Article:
I was there. The lanyard that held my ticket, the free "stay warm" kit placed on every seat in the stadium, each piece of Super Bowl shwag proudly proclaims "I was THERE," as though the bearer of these cheaply-made artifacts had witnessed an event of profound historical importance. And that was the promise that this game held: The best offense of all time versus one of the best defenses in NFL history.
But that promise was an empty one. And why? Because the best offense in the league never showed up. We didn’t get the game we were promised. Instead, we got a hard lesson in what it takes to win a Super Bowl. And I was there: a cross-country flight from LA, a bag filled with orange clothing, and I was there.
I was there when the normally unflappable Peyton Manning watched a rogue snap whizz by his head as he tried vainly to shout over an imported 12th Man. I was there when Seattle’s pass rushers made our usually stalwart offensive line look the hoover dam after Gene Hackman got done with it. I was there when we decided to kick it short right into Percy Harvin's hands. For the 69-yard pick six. For when we decided to throw on 4th and 2. And I was there when most of the Denver Broncos gave up at the beginning of the second half.
The best offense never showed up. Instead, Manning and his weapons looked drugged, slow, tentative, even resigned and bored after their first failed possession. Hell, after our only TD, Thunder trotted lamely into the end zone, snorted, and went back into his stable. The energy in the stadium was agonizing. People who had stood in a sea of orange shrank back into their seats and waited in vain for a big hit, an interception, a long pass, something—anything—to change the momentum.
We can take the game apart. We can throw up our hands in resignation and say "we were beaten by the best." Or we can learn the hard lessons and use them: We learned that no one is invincible. That hard work and preparation isn’t always enough. That passion is important. That fire is important. That a championship team is not built around just one man (see, e.g., Tom Brady’s Patriots: always good but seldom number one), but around the teams, the coaches, and fans together.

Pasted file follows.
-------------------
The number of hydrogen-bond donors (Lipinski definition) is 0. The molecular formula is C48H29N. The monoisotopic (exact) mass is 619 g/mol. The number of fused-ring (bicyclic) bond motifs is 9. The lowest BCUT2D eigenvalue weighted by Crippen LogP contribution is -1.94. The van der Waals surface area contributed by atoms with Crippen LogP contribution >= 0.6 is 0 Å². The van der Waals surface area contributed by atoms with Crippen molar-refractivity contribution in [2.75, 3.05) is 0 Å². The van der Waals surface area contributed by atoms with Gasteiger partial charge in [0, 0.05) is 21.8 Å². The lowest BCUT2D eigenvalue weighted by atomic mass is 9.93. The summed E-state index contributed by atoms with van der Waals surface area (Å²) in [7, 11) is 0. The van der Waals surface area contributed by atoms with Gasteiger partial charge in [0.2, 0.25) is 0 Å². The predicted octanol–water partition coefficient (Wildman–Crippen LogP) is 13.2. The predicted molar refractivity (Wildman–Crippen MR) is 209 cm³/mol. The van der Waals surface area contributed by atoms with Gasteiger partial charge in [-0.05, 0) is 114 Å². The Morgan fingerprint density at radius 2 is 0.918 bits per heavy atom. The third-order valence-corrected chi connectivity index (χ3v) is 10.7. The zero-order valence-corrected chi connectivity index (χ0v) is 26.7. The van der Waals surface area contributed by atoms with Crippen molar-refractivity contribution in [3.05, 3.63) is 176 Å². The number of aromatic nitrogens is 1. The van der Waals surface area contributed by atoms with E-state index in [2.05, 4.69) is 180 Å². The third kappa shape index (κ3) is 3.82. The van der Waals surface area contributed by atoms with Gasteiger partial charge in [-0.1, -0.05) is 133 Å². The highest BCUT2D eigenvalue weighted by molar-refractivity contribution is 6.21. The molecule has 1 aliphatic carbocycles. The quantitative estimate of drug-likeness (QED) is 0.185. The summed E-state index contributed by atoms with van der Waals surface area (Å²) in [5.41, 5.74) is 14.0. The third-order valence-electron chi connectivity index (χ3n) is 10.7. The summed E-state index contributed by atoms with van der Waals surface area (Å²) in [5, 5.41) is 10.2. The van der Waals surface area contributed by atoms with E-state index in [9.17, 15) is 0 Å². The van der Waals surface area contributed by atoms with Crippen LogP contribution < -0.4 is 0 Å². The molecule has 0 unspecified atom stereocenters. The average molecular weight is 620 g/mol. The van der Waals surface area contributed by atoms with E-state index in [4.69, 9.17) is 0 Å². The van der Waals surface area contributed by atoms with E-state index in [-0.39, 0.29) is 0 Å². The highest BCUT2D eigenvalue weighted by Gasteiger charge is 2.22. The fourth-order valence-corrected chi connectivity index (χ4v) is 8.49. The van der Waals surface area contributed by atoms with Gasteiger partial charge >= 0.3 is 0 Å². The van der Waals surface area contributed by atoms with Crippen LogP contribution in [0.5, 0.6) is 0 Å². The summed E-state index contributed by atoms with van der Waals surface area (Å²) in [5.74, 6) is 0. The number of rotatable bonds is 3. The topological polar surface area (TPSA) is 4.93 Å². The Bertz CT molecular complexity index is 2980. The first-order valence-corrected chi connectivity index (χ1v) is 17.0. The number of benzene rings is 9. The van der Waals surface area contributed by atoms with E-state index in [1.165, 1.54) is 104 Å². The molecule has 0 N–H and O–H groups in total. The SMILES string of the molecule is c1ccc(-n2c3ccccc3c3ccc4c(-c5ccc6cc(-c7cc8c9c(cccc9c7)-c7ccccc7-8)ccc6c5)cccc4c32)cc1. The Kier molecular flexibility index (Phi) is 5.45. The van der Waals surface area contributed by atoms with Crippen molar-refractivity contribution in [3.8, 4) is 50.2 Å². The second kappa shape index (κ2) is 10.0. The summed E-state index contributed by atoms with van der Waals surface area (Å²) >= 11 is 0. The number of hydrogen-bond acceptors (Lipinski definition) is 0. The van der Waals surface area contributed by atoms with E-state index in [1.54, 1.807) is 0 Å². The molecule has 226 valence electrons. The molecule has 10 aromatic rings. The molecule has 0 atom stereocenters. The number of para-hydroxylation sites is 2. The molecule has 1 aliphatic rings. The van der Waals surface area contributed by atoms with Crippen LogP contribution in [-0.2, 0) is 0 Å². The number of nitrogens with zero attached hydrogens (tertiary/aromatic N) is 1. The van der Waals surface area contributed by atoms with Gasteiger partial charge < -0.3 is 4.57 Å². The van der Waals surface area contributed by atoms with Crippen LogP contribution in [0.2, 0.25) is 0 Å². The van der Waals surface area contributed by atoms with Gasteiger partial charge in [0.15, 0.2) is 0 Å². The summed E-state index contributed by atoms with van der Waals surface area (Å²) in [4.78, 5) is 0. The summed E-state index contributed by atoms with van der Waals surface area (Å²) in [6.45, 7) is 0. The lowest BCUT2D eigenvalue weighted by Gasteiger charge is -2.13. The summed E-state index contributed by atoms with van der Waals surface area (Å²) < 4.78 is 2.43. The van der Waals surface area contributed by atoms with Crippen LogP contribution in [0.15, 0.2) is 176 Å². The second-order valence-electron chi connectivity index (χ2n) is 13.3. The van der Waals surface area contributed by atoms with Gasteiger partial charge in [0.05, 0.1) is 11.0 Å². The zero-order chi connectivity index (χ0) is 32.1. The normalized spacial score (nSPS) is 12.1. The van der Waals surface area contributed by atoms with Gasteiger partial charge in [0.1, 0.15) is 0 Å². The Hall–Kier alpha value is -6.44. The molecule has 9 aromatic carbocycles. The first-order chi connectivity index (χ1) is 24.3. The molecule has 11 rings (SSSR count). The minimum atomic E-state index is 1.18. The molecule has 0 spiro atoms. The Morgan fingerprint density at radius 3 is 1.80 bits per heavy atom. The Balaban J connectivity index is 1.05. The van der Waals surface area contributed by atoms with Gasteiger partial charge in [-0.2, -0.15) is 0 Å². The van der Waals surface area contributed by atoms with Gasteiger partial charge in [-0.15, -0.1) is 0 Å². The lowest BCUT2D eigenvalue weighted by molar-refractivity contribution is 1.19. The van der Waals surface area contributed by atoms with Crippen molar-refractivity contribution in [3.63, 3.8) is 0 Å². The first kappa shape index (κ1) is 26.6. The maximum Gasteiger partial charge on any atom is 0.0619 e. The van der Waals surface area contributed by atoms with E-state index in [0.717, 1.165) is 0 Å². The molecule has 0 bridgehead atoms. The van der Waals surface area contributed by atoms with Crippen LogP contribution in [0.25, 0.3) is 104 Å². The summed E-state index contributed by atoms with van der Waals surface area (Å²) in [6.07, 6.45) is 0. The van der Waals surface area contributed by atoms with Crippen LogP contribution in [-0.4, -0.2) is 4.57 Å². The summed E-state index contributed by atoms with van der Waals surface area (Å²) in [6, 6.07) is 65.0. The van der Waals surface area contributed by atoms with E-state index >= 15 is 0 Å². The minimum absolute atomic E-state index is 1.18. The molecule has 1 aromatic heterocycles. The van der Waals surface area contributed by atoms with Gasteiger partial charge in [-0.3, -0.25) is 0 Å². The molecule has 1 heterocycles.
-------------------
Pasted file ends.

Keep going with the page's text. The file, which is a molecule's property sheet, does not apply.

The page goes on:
We learned that smart people can behave irrationally: sticking to a plan even when it’s clear the plan has failed. In Denver’s case, (our case), it was clear we had planned to stop the run and only the run, that we decided Eric Decker and Wes Welker were too precious to risk on kickoff returns, and that we were going to stick with short passes. When it became obvious that Trindon Holliday was not strong enough, quick-footed enough, or sure-handed enough to get us past the 20 on a kickoff, the plan should have changed. When it was clear that Seattle’s offense could do more than run the ball, the plan should have changed. When it was clear that Peyton didn't have enough time in the pocket to set up screens and play actions, that we couldn’t rely on yards after the catch, we should have tried going long.
But number 11 lined up for every kickoff even after dismal field position led to a safety and run after run ended short of the 20. And our DB’s lined up with very little cushion for Seattle’s receivers, still ready to deal with Beast Mode even after Russell Wilson had proven he could throw over their heads to receivers who seemed too fast for the likes of Denver’s secondary. And we kept trying to rely on yards after the catch on short plays. The plan needed to change. Manning must have known. Coach Fox should have known. But the plan did not change. (And seriously—we passed on 4th and 2?)